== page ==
by Ian Judson and Rebecca Hannant
An application has been submitted for a development of 182 new homes on the Hornsea Burton estate.
Keepmoat Homes’ proposal for a development on land north of Thirlmere, Rolston Road, follows the approval by East Riding Council of an earlier application by Gleeson Homes to build 195 properties on the estate, as reported in the Gazette last month.
Despite the addition of homes set to decrease the substantial need for affordable housing in the area, the proposed development by Keepmoat Homes has raised concerns among nearby residents about the impact on the town’s services, as well as how the plans were initially communicated to locals.
As the Gazette went to press, there were nearly 100 objections to the plans on the East Riding Council Public Access website.
Hornsea resident Hilary Rose said: “Last December we had a letter through from Keepmoat saying it was looking at putting properties on the field, which is agricultural field – a total of 168 properties. The local plans stated it was 121 properties.
“There is now a consultation on a new draft local plan, which has upped that number to 149 and now Keepmoat has put in another one with 182 properties. They didn’t send a letter out to everybody affected; some people know nothing about it. I didn’t know anything until I was approached by one of my neighbours.
“It’s the way they’ve put it through to planning. The planning notices went up on Friday, November 11, and by Saturday, November 12, I think it was, they came down, but we don’t know who’s taken them down.
“It seems to have been hidden from view. We didn’t know about this, and we’ve been very proactive because of what happened to the previous Hornsea Burton Road application, which was altered at the last minute.”
According to planning documents, Keepmoat Homes distributed 94 leaflets to residential properties in the local area, including Tansley Lane, Rolston Road and Greenacre Park.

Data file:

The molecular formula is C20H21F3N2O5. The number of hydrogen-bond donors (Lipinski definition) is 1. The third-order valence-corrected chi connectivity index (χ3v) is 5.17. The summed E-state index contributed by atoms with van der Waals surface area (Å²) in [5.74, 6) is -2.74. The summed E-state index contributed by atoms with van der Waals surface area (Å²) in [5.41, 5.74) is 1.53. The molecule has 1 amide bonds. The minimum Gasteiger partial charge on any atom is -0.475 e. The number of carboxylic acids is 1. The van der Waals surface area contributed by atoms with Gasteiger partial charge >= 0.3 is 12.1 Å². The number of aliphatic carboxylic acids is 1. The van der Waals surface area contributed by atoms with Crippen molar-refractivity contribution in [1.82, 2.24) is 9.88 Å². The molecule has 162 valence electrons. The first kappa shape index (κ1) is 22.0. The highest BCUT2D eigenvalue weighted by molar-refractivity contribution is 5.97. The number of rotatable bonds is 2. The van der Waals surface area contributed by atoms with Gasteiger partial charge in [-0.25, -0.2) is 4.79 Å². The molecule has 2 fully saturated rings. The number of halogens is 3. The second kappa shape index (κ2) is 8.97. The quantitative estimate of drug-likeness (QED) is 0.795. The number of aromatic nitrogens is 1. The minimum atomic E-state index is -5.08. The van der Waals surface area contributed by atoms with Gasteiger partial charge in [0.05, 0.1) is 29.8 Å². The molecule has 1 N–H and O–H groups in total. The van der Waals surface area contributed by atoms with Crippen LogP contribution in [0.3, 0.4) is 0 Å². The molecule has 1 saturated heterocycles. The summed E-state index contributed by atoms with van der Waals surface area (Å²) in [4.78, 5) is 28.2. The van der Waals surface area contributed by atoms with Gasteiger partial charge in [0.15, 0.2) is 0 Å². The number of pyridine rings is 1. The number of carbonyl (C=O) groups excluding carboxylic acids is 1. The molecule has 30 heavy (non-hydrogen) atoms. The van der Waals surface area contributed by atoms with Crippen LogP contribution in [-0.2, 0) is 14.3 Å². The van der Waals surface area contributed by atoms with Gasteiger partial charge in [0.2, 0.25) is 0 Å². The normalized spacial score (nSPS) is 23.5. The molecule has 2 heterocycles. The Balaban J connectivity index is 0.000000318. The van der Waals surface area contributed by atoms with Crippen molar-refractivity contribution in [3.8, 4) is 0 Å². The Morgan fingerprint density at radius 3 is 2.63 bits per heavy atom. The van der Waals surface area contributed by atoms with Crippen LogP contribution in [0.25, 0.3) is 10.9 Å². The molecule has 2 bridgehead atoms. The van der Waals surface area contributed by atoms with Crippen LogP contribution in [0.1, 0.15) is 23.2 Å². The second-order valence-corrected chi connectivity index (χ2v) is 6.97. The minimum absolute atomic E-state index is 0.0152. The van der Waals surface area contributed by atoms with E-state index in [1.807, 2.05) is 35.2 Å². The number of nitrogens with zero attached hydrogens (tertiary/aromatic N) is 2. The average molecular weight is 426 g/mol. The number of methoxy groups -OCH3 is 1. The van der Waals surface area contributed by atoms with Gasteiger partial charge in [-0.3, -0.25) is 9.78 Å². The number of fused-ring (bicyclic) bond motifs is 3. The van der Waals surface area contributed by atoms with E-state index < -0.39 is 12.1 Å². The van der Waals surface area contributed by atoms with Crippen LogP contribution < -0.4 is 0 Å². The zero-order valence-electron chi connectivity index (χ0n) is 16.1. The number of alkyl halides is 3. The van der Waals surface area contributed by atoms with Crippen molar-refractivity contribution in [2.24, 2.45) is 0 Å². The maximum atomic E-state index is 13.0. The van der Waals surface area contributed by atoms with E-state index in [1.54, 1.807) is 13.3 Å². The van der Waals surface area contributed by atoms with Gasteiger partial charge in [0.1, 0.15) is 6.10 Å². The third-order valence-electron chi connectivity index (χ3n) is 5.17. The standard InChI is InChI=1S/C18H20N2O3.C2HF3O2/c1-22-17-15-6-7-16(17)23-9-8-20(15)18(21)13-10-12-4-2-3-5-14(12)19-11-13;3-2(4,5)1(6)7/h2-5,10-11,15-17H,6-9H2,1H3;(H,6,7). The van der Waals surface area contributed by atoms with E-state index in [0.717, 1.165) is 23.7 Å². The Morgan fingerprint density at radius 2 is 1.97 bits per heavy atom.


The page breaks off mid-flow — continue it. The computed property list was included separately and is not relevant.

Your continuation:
Recipients were invited to provide their comments on the proposals via email or in writing, thereby allowing a three-week period for responses to be received. Keepmoat confirmed that a total of 28 responses had been received.
Other concerns raised by residents cite the impact to local provisions such as shops, schools and health services, which would be more in demand because of the increased population, as well as on wildlife.
Objections have also been raised due to the potential risk of flooding in the area.
Ms Rose added: “The old plans had green areas in the middle for children to play in, but nothing to do with drainage, but in April, we got to know that there was a problem with the drainage. Surface water could not go back into the Mere, because of nutrient neutrality, so they’re having to put an attenuation pond in.
“There are 4.8 hectares and 2.7 hectares covered by housing, so there’s not an awful lot of places for the water to go. The water already runs off this field on to the road and all the houses opposite are lower than the road so the water will probably go in these people’s gardens.
“There’s not one green space for the children to play. Where are they going to play? It’s only going to cause antisocial behaviour.
“We’ve also got a field to the back of us with a pond in and there’s a pond in this corner. We regularly have deer that come and graze here, we’ve got geese, we’ve got pheasant, we’ve got a fox that lives in this corner. We’ve also got voles, snakes and bats.”
A spokesman for Keepmoat said: “The site has been identified as an area for housing development by East Riding Council and we aim to transform it into an attractive residential environment which is in keeping with the character of the local area.
“Our vision is to create a place where people want to live and enjoy. If our plans are approved, we will ensure the development is a major benefit to the existing community, as well as providing a range of much-needed new homes to meet the local demand, which incorporates public open space and landscaping throughout.
“Following a public consultation earlier this year, we have sought to work with local residents to address any concerns and have revised the layout of the development in our planning application. We have undergone a thorough flood risk assessment – which will be reviewed by the Lead Local Flood Authority and Yorkshire Water – and are continuing to work with the council’s biodiversity teams to ensure that there is minimal ecological impact. Keepmoat remains committed to listening and working with the local community throughout the planning and consultation process, and we welcome any further comments from local residents.
“We’re looking forward to working with East Riding Council as well as key stakeholders in the area to provide high quality housing that integrates well with the local community.”
Anyone wishing to comment on the proposals has until December 2 to comment online at the Public Access website, using application number 22/02891/STPLF, or by email to [email protected].